3 Tips for Breathing in Freefall

Friday, September 13, 2019

Your first skydive is destined to take your breath away – but not literally! Breathing in freefall is not only possible, it’s heckin’ necessary, and (if you’re a little nervous that you’ll be able to make that happen, what with all the newness and the butterflies and the 120MPH wind and the total elation coursing through your bloodstream at a million miles an hour) we’re here to help. As it turns out, the idea of not being able to breathe in freefall is 99% misconception, 1% behavioral awareness. Remember this, dear reader: Sport skydivers (like yours truly, and the passionate team here at Skydive Monroe) consider the sky to be a second home. We certainly couldn’t feel that way if it were actually impossible to breathe while skydiving! Here’s why — and how.

skydiving freefall

Where The Myth Comes From

The myth probably arises from the fact that scientifically speaking, the air is not as rich at altitude as it is on the ground. In fact, the air up there is about 40% less oxygen-rich than the air in the landing area. 

This is further complicated by the fact that the ground might be in, y’know, a different place. For example: If the landing area/takeoff point sits at a higher elevation, the total oxygen concentration drops correspondingly. We’re snuggled nice and close to sea level over here at Skydive Monroe, clocking in at about 900 feet above sea level. (Compare that to Mile-Hi Skydiving in Longmont, Colorado, which sits up at a breathless, mountainous 5,055 feet!) Because skydiving exit altitudes above ground level are pretty standard, you can see how jumpers at higher-elevation dropzones could feel a little, well, dizzy up at those heights.

Breathing in Freefall

The Zen Way To Handle It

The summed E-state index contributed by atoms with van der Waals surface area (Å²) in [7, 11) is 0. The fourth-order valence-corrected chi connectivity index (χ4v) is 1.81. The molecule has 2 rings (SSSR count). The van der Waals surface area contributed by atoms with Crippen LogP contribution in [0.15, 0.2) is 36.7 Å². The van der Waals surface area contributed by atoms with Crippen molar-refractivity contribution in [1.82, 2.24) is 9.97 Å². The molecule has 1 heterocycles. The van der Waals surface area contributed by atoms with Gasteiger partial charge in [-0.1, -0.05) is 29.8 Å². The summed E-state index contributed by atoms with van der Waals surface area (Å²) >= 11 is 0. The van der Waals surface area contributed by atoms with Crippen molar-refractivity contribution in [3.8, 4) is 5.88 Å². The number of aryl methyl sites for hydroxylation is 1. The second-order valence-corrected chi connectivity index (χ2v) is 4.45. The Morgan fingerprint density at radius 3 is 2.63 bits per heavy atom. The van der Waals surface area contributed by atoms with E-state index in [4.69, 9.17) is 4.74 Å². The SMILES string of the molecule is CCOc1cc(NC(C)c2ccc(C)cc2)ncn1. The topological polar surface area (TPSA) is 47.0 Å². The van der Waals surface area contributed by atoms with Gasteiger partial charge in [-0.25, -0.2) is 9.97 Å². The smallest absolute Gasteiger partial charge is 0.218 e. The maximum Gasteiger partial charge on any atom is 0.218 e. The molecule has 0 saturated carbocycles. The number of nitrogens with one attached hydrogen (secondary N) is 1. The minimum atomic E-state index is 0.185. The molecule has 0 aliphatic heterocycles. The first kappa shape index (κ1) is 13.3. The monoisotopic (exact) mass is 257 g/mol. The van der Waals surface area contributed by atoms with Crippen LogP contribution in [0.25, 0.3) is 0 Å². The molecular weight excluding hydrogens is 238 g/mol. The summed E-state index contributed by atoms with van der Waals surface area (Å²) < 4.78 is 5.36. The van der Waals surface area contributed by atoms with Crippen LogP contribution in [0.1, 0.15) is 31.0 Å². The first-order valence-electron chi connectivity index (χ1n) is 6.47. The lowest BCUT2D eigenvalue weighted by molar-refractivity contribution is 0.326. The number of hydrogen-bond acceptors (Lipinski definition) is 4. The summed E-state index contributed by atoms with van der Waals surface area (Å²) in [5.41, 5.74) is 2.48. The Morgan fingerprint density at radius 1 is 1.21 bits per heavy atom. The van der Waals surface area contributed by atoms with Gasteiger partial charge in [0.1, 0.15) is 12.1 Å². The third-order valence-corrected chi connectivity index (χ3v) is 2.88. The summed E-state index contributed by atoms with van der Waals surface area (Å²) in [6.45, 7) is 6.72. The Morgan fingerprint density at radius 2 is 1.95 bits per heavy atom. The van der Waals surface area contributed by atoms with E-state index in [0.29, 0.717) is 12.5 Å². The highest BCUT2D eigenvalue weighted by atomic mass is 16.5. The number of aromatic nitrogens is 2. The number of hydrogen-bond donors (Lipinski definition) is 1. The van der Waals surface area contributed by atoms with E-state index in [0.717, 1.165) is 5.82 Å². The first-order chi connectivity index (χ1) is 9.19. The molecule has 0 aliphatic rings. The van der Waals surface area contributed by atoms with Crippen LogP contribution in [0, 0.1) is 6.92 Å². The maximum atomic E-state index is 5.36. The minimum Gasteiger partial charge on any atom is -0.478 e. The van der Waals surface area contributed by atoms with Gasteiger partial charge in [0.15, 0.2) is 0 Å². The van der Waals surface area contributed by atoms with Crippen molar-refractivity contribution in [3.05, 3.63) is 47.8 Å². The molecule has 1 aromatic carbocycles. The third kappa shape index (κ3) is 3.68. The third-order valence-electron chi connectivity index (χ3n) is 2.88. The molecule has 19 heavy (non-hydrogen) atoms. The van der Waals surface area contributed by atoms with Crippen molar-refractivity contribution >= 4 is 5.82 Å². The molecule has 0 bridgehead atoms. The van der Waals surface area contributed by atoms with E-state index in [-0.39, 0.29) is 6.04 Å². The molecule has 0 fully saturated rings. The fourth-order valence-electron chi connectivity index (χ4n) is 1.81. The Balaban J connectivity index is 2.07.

Even at a lower-altitude dropzone, your super-excited body is probably to feel the reduced amount of oxygen available to you. Don’t worry — there’s a simple, totally blissed-out solution to the problem: breathe like a guru! The strategy works like this: If there’s 40% less oxygen, you should try to breathe 40% deeper. It’s not, like, super-scientific and/or mathematically sound, but it works in practice, and simply requires you to put more thought into breathing – which will have the extra superpower of promoting mindfulness at just about the time you’re about to lose yours.

The Totally Not-Zen Way To Handle It

Want to know a secret? Here goes: The number-one reason that first-time tandem skydivers have trouble breathing during their skydive is because they forget! That might sound crazy, but we are talking about an extremely intense, moment-of-a-lifetime vibe. It’s understandable.

To jog the ol’ memory, we have a trick: We encourage our tandem students to scream as they leave the aircraft. LOUD. As loudly as they possibly can. The exhalation it takes to pull off a truly epic rebel yell kick-starts breathing and reminds a student that they sure’s-heck can breathe while hurtling through the firmament at terminal velocity. And it’s fun!

tandem skydiving at Skydive Monroe

Relax Into Your Newfound Freedom

The root-level trick to breathing while in freefall – and, in general, enjoying any experience at all to its greatest extent – is really just relax into it, embracing the intensity. Let yourself sink into each moment and be truly present. If you can be here, now, completely, then you can rest assured that the breathing will happen on its own.

Are you ready to capture your first lungfuls of terminal-velocity oxygen? We’re ready to hear your very best freefall holler! Book your tandem skydive with us today.

first skydive jump